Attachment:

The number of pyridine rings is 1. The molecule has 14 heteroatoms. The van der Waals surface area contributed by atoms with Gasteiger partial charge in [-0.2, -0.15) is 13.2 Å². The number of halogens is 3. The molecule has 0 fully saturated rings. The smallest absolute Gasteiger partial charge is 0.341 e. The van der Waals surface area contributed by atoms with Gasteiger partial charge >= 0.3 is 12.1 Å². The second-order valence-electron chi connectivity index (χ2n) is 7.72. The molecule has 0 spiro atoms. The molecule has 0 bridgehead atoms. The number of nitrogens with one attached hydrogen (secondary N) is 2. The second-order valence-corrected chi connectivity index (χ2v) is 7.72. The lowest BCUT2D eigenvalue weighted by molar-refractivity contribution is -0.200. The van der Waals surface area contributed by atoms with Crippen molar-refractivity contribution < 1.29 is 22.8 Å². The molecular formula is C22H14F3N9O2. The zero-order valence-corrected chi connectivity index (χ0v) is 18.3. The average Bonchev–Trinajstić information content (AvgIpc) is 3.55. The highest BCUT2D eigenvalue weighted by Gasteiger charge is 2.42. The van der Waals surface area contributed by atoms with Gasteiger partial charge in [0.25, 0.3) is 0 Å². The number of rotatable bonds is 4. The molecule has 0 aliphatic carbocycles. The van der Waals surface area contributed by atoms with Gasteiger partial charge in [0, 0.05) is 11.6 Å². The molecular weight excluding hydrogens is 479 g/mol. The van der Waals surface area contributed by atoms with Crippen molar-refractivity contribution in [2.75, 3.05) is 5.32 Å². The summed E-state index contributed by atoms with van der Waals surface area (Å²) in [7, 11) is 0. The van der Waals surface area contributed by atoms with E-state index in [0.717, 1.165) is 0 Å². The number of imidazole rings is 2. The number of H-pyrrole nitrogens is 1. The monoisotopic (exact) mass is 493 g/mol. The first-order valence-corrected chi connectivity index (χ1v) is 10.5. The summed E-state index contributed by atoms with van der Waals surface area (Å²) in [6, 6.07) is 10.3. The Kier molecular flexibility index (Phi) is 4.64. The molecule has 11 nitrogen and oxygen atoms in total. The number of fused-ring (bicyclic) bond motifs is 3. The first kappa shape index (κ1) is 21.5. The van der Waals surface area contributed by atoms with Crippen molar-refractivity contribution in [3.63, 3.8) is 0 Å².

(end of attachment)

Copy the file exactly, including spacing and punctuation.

The number of pyridine rings is 1. The molecule has 14 heteroatoms. The van der Waals surface area contributed by atoms with Gasteiger partial charge in [-0.2, -0.15) is 13.2 Å². The number of halogens is 3. The molecule has 0 fully saturated rings. The smallest absolute Gasteiger partial charge is 0.341 e. The van der Waals surface area contributed by atoms with Gasteiger partial charge >= 0.3 is 12.1 Å². The second-order valence-electron chi connectivity index (χ2n) is 7.72. The molecule has 0 spiro atoms. The molecule has 0 bridgehead atoms. The number of nitrogens with one attached hydrogen (secondary N) is 2. The second-order valence-corrected chi connectivity index (χ2v) is 7.72. The lowest BCUT2D eigenvalue weighted by molar-refractivity contribution is -0.200. The van der Waals surface area contributed by atoms with Crippen molar-refractivity contribution < 1.29 is 22.8 Å². The molecular formula is C22H14F3N9O2. The zero-order valence-corrected chi connectivity index (χ0v) is 18.3. The average Bonchev–Trinajstić information content (AvgIpc) is 3.55. The highest BCUT2D eigenvalue weighted by Gasteiger charge is 2.42. The van der Waals surface area contributed by atoms with Gasteiger partial charge in [0.25, 0.3) is 0 Å². The number of rotatable bonds is 4. The molecule has 0 aliphatic carbocycles. The van der Waals surface area contributed by atoms with Gasteiger partial charge in [0, 0.05) is 11.6 Å². The molecular weight excluding hydrogens is 479 g/mol. The van der Waals surface area contributed by atoms with Crippen molar-refractivity contribution in [2.75, 3.05) is 5.32 Å². The summed E-state index contributed by atoms with van der Waals surface area (Å²) in [7, 11) is 0. The van der Waals surface area contributed by atoms with E-state index in [0.717, 1.165) is 0 Å². The number of imidazole rings is 2. The number of H-pyrrole nitrogens is 1. The monoisotopic (exact) mass is 493 g/mol. The first-order valence-corrected chi connectivity index (χ1v) is 10.5. The summed E-state index contributed by atoms with van der Waals surface area (Å²) in [6, 6.07) is 10.3. The Kier molecular flexibility index (Phi) is 4.64. The molecule has 11 nitrogen and oxygen atoms in total. The number of fused-ring (bicyclic) bond motifs is 3. The first kappa shape index (κ1) is 21.5. The van der Waals surface area contributed by atoms with Crippen molar-refractivity contribution in [3.63, 3.8) is 0 Å².